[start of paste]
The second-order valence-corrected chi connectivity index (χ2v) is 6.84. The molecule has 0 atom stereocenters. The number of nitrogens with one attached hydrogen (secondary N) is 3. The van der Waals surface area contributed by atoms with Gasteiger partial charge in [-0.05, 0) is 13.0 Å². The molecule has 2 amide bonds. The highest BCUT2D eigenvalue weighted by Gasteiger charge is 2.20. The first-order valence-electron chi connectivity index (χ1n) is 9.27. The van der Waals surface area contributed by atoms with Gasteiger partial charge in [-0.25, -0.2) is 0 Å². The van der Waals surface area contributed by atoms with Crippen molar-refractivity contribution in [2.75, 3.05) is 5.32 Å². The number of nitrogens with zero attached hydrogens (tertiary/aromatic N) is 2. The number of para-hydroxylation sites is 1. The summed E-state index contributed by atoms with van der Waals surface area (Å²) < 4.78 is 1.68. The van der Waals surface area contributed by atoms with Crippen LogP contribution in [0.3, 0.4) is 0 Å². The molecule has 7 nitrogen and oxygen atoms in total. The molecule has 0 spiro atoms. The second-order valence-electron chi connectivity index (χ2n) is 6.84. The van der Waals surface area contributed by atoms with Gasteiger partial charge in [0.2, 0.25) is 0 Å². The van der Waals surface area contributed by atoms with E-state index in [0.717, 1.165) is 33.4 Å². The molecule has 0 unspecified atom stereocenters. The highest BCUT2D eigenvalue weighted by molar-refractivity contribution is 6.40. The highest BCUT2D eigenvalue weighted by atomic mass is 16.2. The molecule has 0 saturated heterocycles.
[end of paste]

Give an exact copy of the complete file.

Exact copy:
The second-order valence-corrected chi connectivity index (χ2v) is 6.84. The molecule has 0 atom stereocenters. The number of nitrogens with one attached hydrogen (secondary N) is 3. The van der Waals surface area contributed by atoms with Gasteiger partial charge in [-0.05, 0) is 13.0 Å². The molecule has 2 amide bonds. The highest BCUT2D eigenvalue weighted by Gasteiger charge is 2.20. The first-order valence-electron chi connectivity index (χ1n) is 9.27. The van der Waals surface area contributed by atoms with Gasteiger partial charge in [-0.25, -0.2) is 0 Å². The van der Waals surface area contributed by atoms with Crippen molar-refractivity contribution in [2.75, 3.05) is 5.32 Å². The number of nitrogens with zero attached hydrogens (tertiary/aromatic N) is 2. The number of para-hydroxylation sites is 1. The summed E-state index contributed by atoms with van der Waals surface area (Å²) < 4.78 is 1.68. The van der Waals surface area contributed by atoms with Crippen LogP contribution in [0.3, 0.4) is 0 Å². The molecule has 7 nitrogen and oxygen atoms in total. The molecule has 0 spiro atoms. The second-order valence-electron chi connectivity index (χ2n) is 6.84. The van der Waals surface area contributed by atoms with Gasteiger partial charge in [0.2, 0.25) is 0 Å². The van der Waals surface area contributed by atoms with E-state index in [0.717, 1.165) is 33.4 Å². The molecule has 0 unspecified atom stereocenters. The highest BCUT2D eigenvalue weighted by molar-refractivity contribution is 6.40. The highest BCUT2D eigenvalue weighted by atomic mass is 16.2. The molecule has 0 saturated heterocycles.